Welcome Home Kim Rhode!
After a stint in London, and breaking records, this Monrovia girl is finally home.
With another Olympics behind us, we look back at the most exciting moment. It may be viewing Gabby Douglas twist and turn in an amazing display of mid-air acrobatics and somehow landing perfectly on her feet. Or, maybe watching the U.S. Woman’s Soccer team kick their way to a gold medal? We also can’t forget the dynamic duo of Misty-May Treanor and Kerri Walsh Jennings slamming volleyballs across the beach to become champions for a 3rd and final time.
Something unique did stand out at these Olympic Games. Sorry Mr. Phelps—the women ruled! Women athletes captured an astonishing 2/3rds of all the medals won by the U.S. And somehow, in between the Queen jumping out of a copter with James Bond, and the Spice Girls riding the roofs of London taxis, Monrovia’s own Kim Rhode, quietly and tactfully, became the first U.S. athlete to win medals, for an individual event, in five consecutive Olympics.
Overshadowed by other events such as gymnastics, swimming and track and field, Rhode pulled off this amazing feat in a sport that takes great patience, a steady hand and an eagle eye—skeet shooting.
While growing up in Whittier and following family tradition spanning 3 generations, Rhode started competing in target shooting at local gun clubs at the age of 10. “The first time I remember shooting, I was sitting on my dad’s lap. We were in a lawn chair and he had the gun tucked under my arms, I would fire and he would take the recoil,” Rhode recalls. “It was something I remember just falling in love with—the moving targets, the fun of the outdoors, shooting cans and paper plates—it was fun and it just progressed.”
Soon after, Rhode soon found herself competing with a 22 rifle in local and state events, then advanced to moving targets and skeet shooting. At 13, she won the World Shoot competition and an Olympic coach took notice. Despite her age, the coach made an exception and invited her to the Olympic training center. It was there she learned international style shooting, the style used in the Olympics. “It was exciting and such an honor for me,” Rhode said. “I realized that it was about representing your country. I knew I had a chance at it, but I didn’t know I would be doing it five Olympics later.”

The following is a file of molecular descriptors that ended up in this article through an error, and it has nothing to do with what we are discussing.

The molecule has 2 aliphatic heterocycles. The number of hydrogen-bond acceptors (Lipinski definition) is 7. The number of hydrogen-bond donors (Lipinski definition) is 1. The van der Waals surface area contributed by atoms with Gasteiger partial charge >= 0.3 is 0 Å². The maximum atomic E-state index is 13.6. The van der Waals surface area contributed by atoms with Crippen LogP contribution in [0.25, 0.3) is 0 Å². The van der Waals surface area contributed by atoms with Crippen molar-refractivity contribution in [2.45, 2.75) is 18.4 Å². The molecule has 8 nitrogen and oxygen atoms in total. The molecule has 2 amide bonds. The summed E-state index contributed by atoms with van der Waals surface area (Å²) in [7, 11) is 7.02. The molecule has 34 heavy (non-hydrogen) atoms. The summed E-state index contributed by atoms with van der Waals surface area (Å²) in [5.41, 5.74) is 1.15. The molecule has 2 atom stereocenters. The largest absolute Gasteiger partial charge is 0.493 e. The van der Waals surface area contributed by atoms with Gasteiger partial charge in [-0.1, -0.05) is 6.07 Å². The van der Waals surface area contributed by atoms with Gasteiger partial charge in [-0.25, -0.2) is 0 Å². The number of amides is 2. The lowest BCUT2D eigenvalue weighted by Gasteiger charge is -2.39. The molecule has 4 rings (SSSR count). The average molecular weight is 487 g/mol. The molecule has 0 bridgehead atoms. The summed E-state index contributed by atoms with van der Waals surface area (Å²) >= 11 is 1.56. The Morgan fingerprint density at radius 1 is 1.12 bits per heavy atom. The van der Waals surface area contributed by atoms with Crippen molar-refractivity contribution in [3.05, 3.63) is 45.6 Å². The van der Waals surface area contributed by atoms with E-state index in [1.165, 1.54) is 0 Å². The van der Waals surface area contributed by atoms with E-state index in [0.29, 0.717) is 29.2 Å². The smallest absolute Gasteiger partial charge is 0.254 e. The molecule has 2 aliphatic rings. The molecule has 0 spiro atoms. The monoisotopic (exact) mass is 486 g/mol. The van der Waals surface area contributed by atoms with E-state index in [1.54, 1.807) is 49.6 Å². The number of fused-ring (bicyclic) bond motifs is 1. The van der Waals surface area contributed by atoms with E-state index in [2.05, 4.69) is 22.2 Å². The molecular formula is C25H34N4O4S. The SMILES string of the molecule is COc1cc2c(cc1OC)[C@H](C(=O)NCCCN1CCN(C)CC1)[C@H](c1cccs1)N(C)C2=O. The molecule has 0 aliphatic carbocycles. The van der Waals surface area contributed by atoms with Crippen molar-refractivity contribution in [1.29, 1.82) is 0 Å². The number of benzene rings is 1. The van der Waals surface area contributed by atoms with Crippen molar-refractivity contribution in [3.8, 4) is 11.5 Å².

Rhode entered the Olympic ceremonies in Atlanta in 1996, at age 16, and walked among stars like Andre Agassi, Kerri Strug, Carl Lewis and the Dream Team. “You don’t know what’s going to happen and what to expect and it’s so overwhelming,” she said. “I don’t really think you take it all in and realize what you’ve done until you get home.” With her trusty Italian-made Perazzi MX-12, she appropriately named “Old Faithful,” Rhode took home her first gold medal just a few days after turning 17. “Old Faithful” came through, and so did Rhode’s amazing skill. She would take both with her to the next 3 Olympics, winning the bronze in Sydney in 2000, the gold again Athens in 2004, and the Silver in Beijing in 2008. But, soon after returning home in 2008, “Old Faithful” was gone—stolen from her father’s car. “It was heartbreaking. I was devastated,” Rhode said. “At the same time, you have to pick up the pieces, move forward and make the best of a bad situation.”
Fans showed their support and, through anonymous donations, Rhode’s was able to get a new Perazzi 2000. With a bit of amazing luck, “Old Faithful” was recovered by police prior to the London 2012 games, but Rhode decided to retire her and went on to the games with her new gun. How’d she do? She hit 74 of 75 targets in the qualifying round and then went on to tie her own record in the final round securing her for her 3rd gold medal.
As for setting her record among U.S. athletes, Rhode is modest. “I don’t think you ever look at yourself as the best or the number 1 in anything,” she said. “Heck, my hat wouldn’t fit if I thought like that. The reality is that you just think of yourself as everyone else. No different.”
Rhode said she feels old seeing Kerri Strug as a commentator now, when she was there when she competed in dramatic fashion. At 33, Rhode certainly isn’t old, but unless your Carl Lewis or Dara Torres, most Olympic athletes in physically demanding sports tend to hang up their cleats and swim goggles by a certain age. But, in Rhode’s case, she has an advantage. As long as she has the will and the skill, she can compete for sometime to come. “In shooting it’s a game that isn’t necessarily about strength as it much about endurance, hand/eye coordination, muscle memory and experience in the elements,” Rhode said. Rhode pointed out that the oldest person to compete in the Olympics was Oscar Swahn, who competed in Belgium in 1920 at age 72. His sport? Shooting. For Rhode, “I’m going to take it one at a time,” she said.
For, now she will enjoy spending time with her family, her husband Mike and roaming around her favorite town—Monrovia. “I love the atmosphere in Monrovia and the fact that everything is so close. You can go to the market, the movie theater and go get some great food at Café Massilia,” Rhode said. Rhode also enjoys riding around town with her husband on their beach cruisers. My guess is she’ll be cruising her way to Rio in 2016.